World Bank's human capital project

Harry Anthony Patrinos, the Practice Manager for the Europe and Central Asia region of the World Bank's education global practice, came to the European Training Foundation in 2019 to present the World Bank’s Human Capital Project, and a recent policy research paper Measuring Human Capital (2019) of which he is co-author. 

During his Facebook Live interview Mr Patrinos described the outcomes of research using the Human Capital Index methodology, and its measurement of learning (Harmonized Learning Outcomes) in 164 countries, from 2000 to 2017. Many ETF partner countries feature in this research. Findings include, amongst others, increased enrollment in education worldwide but a stagnation in learning; and, positive and negative gender gaps whereby girls outperform boys on learning but underperform on years of schooling.

The Human Capital Project aims is to help people enhance their productivity and innovativeness through improvements in their skills, health, knowledge and resilience, as key drivers of sustainable growth and poverty reduction. The Project’s goal is to translate the school time of children into better learning so that they grow to be productive adults. Gaps in human capital investments need to be overcome, for which awareness raising on the costs of inaction is necessary. Country engagement is crucial in the Human Capital Project’s assessment and analytical work using Human Capital Index assessments results.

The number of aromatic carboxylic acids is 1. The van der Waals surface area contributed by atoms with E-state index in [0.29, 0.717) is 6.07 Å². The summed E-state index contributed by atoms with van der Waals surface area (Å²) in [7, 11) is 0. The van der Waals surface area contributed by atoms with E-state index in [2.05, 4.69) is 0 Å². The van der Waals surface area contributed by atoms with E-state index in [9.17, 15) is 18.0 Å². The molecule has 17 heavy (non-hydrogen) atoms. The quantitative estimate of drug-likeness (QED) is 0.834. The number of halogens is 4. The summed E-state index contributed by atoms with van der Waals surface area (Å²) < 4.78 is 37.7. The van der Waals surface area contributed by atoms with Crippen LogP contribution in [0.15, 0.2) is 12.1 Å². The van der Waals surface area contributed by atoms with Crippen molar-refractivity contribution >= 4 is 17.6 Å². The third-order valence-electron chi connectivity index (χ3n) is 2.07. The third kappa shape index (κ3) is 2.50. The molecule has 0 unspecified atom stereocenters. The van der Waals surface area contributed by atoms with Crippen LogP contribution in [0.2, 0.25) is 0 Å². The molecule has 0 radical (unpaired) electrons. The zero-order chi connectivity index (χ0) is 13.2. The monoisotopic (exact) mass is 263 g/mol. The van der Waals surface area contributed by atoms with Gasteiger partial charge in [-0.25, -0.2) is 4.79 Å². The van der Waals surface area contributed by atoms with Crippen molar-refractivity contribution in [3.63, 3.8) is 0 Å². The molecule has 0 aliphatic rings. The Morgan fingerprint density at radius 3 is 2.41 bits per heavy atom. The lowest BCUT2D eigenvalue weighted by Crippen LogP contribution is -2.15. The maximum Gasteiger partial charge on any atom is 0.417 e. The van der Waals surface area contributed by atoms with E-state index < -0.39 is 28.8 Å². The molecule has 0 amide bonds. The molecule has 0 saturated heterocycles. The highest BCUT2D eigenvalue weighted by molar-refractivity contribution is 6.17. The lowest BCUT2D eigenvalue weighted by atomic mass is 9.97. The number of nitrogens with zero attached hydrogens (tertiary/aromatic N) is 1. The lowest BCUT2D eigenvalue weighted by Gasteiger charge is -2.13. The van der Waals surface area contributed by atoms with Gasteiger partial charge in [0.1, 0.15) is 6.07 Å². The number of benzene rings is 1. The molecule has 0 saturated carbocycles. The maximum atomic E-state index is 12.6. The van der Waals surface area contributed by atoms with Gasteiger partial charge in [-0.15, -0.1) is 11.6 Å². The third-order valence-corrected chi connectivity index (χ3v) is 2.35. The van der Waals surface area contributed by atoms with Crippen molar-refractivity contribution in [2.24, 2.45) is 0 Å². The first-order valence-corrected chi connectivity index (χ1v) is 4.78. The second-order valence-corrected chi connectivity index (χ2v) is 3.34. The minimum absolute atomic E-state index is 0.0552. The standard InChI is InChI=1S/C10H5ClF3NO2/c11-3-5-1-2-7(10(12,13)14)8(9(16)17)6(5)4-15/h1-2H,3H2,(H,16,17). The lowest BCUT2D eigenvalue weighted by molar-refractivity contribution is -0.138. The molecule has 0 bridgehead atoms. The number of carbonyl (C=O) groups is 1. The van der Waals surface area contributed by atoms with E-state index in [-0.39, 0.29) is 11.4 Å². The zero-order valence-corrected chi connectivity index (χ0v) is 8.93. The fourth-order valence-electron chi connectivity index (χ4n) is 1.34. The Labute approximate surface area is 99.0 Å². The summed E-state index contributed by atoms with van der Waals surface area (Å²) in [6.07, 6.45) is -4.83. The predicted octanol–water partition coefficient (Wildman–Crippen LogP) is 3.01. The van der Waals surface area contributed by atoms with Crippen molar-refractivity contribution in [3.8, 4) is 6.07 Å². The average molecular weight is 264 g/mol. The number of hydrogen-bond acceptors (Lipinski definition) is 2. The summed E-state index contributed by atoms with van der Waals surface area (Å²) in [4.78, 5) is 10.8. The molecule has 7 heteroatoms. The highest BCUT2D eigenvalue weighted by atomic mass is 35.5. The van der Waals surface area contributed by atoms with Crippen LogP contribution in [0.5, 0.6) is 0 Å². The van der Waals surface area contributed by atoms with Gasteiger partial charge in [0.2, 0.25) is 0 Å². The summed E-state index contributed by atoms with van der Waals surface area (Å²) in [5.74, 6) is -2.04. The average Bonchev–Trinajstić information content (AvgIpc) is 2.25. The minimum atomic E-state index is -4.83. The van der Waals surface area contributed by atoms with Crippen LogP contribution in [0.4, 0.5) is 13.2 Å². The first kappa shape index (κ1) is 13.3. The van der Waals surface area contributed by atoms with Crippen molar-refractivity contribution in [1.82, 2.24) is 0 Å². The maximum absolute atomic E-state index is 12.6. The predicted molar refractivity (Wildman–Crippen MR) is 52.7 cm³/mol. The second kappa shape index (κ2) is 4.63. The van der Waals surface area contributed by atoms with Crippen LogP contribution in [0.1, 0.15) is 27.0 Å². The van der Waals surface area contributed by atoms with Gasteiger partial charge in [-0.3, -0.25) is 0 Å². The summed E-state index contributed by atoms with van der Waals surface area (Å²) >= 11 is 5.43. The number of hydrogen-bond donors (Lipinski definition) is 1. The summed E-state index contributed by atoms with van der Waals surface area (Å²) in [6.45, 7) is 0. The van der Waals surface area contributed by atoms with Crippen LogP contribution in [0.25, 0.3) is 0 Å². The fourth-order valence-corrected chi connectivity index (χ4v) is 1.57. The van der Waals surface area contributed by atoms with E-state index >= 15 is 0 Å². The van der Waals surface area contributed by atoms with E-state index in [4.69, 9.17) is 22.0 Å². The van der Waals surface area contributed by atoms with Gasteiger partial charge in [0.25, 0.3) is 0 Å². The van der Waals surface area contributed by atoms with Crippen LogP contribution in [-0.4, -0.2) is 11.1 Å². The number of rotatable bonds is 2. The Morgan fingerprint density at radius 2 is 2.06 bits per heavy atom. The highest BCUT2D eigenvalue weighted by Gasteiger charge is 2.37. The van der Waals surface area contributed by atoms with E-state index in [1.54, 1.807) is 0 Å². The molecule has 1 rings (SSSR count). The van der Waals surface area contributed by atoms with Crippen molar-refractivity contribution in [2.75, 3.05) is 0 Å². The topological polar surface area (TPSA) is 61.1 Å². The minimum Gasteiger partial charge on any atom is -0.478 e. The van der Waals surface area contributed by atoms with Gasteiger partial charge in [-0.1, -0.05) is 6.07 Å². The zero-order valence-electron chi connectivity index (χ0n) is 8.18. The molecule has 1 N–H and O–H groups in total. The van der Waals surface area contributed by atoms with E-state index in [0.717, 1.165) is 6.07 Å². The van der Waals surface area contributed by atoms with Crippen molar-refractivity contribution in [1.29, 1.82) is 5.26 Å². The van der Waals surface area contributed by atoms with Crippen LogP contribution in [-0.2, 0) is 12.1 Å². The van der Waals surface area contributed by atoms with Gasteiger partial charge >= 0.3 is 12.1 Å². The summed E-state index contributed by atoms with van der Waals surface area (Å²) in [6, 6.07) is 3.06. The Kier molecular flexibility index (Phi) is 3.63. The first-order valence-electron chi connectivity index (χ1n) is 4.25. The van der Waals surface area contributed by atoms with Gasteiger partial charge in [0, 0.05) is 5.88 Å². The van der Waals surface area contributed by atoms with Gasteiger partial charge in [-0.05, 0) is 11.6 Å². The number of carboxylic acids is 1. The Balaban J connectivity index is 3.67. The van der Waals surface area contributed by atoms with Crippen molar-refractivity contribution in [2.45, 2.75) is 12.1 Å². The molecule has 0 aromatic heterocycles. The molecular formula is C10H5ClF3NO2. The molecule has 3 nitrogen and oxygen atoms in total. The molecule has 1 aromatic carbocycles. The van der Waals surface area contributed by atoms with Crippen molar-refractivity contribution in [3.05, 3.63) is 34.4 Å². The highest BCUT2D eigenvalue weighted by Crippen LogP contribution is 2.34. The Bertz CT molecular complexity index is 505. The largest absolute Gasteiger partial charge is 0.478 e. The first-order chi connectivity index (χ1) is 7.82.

“Increased learning is needed for greater growth, and this must be inclusive learning for inclusive growth” according to Mr Patrinos. He highlighted four global trends influencing education: use of neuroscience for better understanding of learners to improve learning design; MOOCs – massive online learning opportunities – for greater learner outreach; use of technology, such as blockchain, allowing people to build and document their skills; and multilingual learning, which can widen access to quality education.

The next phase of the Human Capital Project is to work with countries to develop their human capital development plans, to assist implementation, and to identify opportunities for further research.

The European Training Foundation and the World Bank cooperate on Human Capital Development through country level knowledge sharing and exchange.


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